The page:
Toddler language development is such an amazing and joyful process. Elijah's linguistic capabilities have exploded since his ear tubes were placed three weeks ago. He talks non-stop now, straining to understand, repeating endlessly, proud to communicate his thoughts.
So far we've only hit one major hitch in his acquisition of the English language, and it's so fundamental I'm not sure how many months it's going to take to undo it, but for now, I'm actually getting more than my daily dose of laughs out of it.
You see, early this summer Elijah categorized swings, cars, trucks, trains, and other moving objects as, "WEEEEE!!!!" This was based on an entirely correct observation that adults often make that noise around moving objects. For months they were all "WEEEEE!!!!" which only solidified his understanding that they all shared a name.
Finally, I decided that my little boy should grow up and learn the proper names for moving objects. Taking him to the backyard, he announced "WEEEEE!!!!" and I corrected him, "No. SWING. It's called a SWING, Elijah. SWING." He stood silent a moment, considering the implications of this new information, then replied sweetly, "Fwang." I praised him for his great wisdom, and had no idea what I had started.
Later that night he picked up one of Toby's hot wheels cars and announced with authority, "FWANG!" I made the mistake of thinking this was cute, instead of immediately correcting it. Two months later no amount of correction will convince that child that cars, trucks, trains, bicycles, and airplanes are not to be called fwangs. They are now fwangs. End of story. Someone inform Mr. Webster.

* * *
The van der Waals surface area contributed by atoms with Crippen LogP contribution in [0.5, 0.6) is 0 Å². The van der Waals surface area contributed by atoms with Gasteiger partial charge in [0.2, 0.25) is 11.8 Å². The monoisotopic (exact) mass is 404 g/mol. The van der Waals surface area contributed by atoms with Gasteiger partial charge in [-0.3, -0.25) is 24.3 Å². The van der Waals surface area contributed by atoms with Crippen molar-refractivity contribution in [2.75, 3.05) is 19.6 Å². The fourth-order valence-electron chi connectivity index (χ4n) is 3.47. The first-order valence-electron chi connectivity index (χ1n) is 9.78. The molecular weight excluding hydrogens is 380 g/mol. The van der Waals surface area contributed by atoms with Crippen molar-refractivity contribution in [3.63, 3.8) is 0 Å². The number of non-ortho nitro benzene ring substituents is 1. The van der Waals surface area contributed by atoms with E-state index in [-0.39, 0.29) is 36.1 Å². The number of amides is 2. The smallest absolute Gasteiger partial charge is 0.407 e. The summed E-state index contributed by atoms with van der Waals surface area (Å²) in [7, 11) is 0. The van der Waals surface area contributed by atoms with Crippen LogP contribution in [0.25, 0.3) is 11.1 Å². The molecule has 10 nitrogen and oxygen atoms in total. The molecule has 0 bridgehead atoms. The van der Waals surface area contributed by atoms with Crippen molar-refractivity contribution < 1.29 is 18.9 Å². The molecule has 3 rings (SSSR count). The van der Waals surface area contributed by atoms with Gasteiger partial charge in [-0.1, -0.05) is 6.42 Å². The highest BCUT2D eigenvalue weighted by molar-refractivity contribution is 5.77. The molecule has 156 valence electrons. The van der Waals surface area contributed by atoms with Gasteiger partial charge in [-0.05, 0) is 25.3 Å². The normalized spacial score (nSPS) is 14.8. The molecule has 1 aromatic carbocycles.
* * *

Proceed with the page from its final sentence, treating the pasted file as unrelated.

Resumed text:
The strange thing is, instead of getting tired of hearing this, my warped brain seems to find it funnier each time he says it.
When the school bus pulls up in front of our house each afternoon, Elijah announces, "Konk, Konk! FWANG!" (Watch out! Falling Fwangs!)
When his toy tractor tumbled down the entire length of our staircase he stood at the top and cried, "Uh oh! Fwang!" (I sure hate when I drop my fwang.)
When Grandma and Grandpa Johnson's visit ended he sadly watched them pull away. And daily he reminds me, "Bumpa ouside. Go bye-bye, fwang. Bye-bye, fwang." (Nothing worse than seeing the people you love disappear in a fwang.)
When Toby steals all the hot wheels cars for himself Elijah comes to me crying, "Toby! FWAAAAANG!" (To which I respond, "Toby, give your brother back his fwang. We don't steal fwangs in this house.)
When I carry him to his crib, he will reach desperately for any object with wheels anywhere in his sight and beg, "Fwang!" (Sure kid, have your fwang. Have any fwang you want in your crib. There's no rule against napping with fwangs.)
When Elijah wants to get out of the house he lures me with, "Come on, Mama. Fwang!" (I haven't had the heart to tell him that fwangs aren't really my thing.)
And then there was today when he asked for a turn on Toby's fwang (formerly known as a scooter) and I cracked myself up by correcting him with, "That ain't no fwang!"
Sometimes you need to stop fighting it. You need to laugh at it. A fwang is a fwang, and a fwang by any other name would never sound as sweet.